Any new interstate lanes on 77 or 85, will likely be HOV, HOT, or busways. That would fall into the exception category under funding sanctions.

Mecklenburg used to be in nonattainment for two areas. Now we are in non-attainment for only the 8hr Ozone. Also, the number of “unhealthy” days has dropped significantly. Though admittedly, the number of good days has also dropped. We are trending towards more “moderate” days. However, the only way that is going to get better is when more older cars are replaced with newer cars. That will happen regardless of the train situation.

When people like Chris say “no trains = no federal dollars” he’s wanting you to believe that Charlotte will be singled out for punishment when 60% of the population lives in the same type of area. Many of those areas don't have trains.

Why should you believe that?

Anonymous said...

Well Rick,

Since you don't think mindless spending on wasteful projects which benefit the few is a good plan, and you don't offer inane platitudes to support your mindlessness, then you must be a backwood, skimpy, republican redneck. May I join?

Anon writes at

8/04/2007 02:41:00 PM:

This is a specious argument. Federal money allocated for transit is not accessible for anything else. It's not sitting in some big pot available for any purpose.

Actually not true, but close.
Federal money allocated for transit, or anything else, is not always required to be spent. Often, in being spent it is borrowed money, raising the national debt, which Democrats have recently taken to opposing. So in not being spent on wasteful projects, it helps keep the debt lower, which would allow the Feds to borrow more money for some other project, perhaps, but not likely, worthwhile. Which makes the argument valid after all.

GO RICK
GO KEN

The platitude laden big government wasters, having lost the UNCC 'study', are again reduced to name calling.

Anonymous said...

Just think what the one trillion dollars we are wasting on with this war in Iraq could be doing for all of us back home. We could build many transit systems, hire many police officers, build many more schools and bring taxes down at the same time. Oh yeah, I forgot, some of you redneck republicans like wasting money bullying around other countries so Cheney and Exxon can make a profit...my bad.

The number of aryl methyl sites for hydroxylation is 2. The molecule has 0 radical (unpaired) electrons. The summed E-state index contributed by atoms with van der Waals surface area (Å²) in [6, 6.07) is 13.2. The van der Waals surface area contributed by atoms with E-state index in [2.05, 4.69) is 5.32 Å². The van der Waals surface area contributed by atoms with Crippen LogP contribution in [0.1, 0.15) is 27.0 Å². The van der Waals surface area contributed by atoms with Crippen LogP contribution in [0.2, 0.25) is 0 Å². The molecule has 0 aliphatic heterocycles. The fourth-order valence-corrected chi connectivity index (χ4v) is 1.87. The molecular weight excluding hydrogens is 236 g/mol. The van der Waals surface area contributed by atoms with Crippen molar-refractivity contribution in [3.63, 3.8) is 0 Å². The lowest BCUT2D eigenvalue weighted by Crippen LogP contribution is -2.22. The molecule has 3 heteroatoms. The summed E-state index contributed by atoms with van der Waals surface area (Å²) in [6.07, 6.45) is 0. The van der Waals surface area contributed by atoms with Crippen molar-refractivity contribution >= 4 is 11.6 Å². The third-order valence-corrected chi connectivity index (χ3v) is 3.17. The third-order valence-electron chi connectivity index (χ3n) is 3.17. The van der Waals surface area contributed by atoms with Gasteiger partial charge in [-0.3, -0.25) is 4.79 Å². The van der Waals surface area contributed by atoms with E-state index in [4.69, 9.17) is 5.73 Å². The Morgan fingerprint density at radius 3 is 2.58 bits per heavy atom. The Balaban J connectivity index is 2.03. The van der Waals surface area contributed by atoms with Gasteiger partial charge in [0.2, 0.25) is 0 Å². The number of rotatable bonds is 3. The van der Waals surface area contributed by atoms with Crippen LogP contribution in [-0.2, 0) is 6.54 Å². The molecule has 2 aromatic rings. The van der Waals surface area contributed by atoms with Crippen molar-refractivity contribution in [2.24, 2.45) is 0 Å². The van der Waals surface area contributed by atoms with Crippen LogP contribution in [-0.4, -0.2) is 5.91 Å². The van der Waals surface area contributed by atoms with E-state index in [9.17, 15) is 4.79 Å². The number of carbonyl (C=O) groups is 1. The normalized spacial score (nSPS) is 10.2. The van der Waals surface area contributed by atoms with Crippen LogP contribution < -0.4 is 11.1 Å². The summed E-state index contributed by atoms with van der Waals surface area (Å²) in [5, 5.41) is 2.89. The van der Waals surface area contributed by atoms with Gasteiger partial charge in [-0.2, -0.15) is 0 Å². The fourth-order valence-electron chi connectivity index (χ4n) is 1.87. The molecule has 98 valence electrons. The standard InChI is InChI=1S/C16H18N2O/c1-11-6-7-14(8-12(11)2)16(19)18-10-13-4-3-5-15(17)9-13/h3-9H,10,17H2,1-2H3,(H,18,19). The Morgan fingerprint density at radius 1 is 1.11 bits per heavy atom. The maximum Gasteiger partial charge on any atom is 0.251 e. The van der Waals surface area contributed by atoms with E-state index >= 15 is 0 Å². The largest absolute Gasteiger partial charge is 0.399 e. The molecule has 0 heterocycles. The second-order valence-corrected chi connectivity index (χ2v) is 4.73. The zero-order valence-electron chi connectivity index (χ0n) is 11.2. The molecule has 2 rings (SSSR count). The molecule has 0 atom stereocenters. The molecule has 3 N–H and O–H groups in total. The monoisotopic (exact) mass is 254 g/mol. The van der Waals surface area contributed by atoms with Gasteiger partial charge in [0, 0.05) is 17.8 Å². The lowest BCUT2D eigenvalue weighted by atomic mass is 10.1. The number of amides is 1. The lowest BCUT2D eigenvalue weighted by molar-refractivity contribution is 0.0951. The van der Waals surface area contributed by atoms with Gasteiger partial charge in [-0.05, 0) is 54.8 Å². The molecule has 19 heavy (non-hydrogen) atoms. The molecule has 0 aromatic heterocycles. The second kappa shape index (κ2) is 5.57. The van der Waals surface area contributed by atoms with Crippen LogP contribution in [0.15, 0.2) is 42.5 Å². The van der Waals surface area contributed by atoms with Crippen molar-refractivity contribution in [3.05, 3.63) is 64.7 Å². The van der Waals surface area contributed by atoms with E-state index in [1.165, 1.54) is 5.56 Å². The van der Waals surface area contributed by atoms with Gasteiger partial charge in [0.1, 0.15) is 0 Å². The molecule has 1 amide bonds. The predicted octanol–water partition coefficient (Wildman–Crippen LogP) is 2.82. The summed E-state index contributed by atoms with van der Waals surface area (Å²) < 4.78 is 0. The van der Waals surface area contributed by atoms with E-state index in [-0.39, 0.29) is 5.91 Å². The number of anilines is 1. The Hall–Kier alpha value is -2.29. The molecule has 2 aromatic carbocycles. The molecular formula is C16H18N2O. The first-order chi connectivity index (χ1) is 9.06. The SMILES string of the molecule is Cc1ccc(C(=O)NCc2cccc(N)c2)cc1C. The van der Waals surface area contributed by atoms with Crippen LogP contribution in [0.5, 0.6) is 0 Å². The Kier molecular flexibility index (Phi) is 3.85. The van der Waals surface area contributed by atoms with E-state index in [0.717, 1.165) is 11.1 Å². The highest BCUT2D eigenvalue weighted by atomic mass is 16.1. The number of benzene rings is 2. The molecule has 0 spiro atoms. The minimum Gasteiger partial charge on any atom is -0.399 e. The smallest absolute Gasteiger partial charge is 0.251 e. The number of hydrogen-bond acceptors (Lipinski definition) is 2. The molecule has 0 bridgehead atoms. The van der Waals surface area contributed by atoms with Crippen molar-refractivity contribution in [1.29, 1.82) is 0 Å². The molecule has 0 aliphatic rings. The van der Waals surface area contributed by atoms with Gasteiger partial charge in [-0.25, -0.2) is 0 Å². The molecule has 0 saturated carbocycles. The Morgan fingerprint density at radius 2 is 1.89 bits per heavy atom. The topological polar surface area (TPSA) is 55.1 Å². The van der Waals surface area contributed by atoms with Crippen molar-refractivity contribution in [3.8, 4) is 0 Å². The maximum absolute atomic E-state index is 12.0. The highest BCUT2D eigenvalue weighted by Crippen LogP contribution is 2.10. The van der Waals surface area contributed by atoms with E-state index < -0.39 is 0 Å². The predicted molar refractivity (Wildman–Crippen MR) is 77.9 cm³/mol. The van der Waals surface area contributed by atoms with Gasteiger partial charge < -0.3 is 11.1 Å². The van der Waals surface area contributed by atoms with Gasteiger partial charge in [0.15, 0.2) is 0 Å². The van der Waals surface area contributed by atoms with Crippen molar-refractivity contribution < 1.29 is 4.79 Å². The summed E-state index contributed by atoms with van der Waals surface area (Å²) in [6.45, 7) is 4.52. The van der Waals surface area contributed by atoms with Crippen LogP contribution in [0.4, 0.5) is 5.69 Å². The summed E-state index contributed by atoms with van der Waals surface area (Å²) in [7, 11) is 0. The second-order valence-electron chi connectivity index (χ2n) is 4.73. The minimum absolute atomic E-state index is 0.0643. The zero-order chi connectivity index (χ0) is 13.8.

Anonymous said...

Amen to the last Anon poster. Why are we rebuilding Iraq's roads and bridges while ours are receving failing grades at home? Yeah that makes sense Mr. President.

K. Rogers said...

Chris...

Property taxes are going up, regardless of the repeal of light rail. It's a certainty since they have to fund the North corridor with TIF financing. Huntersville, Cornelius and Davidson will forfeit 40-58% of the tax revenue increase to CATS. Also, operating costs for bus + 3 LTR will create deficits because system cost is 2X more than revenue generated by the 1/2 cent sales tax. Where will the funds to make up the difference come from (Hint: your property taxes)?

Keep 1/2 cent sales tax = increased property taxes

Repeal 1/2 cent sales tax = increased property taxes

What's really the difference? There is none. If we stop LTR now, we can minimize transit related property tax increases.

In terms of increased property taxes as a result of repeal, I would recommend everyone read Rick's Comprehensive Transit Plan posted in another blog posting. It's excellent. Have you notice all that wonderful advertising on CATS buses?? That would be a "no" since advertising is not allowed by Tober & Co. That is substantial revenue opportunity lost. Did you know that riders only pay 16% of the cost of their ride? Our favorite comparison city (Atlanta) has riders paying 20%. More lost revenue. Why do we let people in SC and outlying counties to use CATS express buses for the same price as Char-Meck citizens? More dollars vanishing. It's amazing how much potential operating revenue CATS & Co is letting slip by. Why should we give them a pass on these opportunities missed??

Anonymous said...

>>
WOW. What a bowlegged redneck republican conspiricy if I've ever heard one. Thank god more newcomers are coming here to dilute this backwood way of thinking around here. Raise the taxes a little, and the skimpy rednecks will run across the county line like roaches. Sounds like a good plan to me.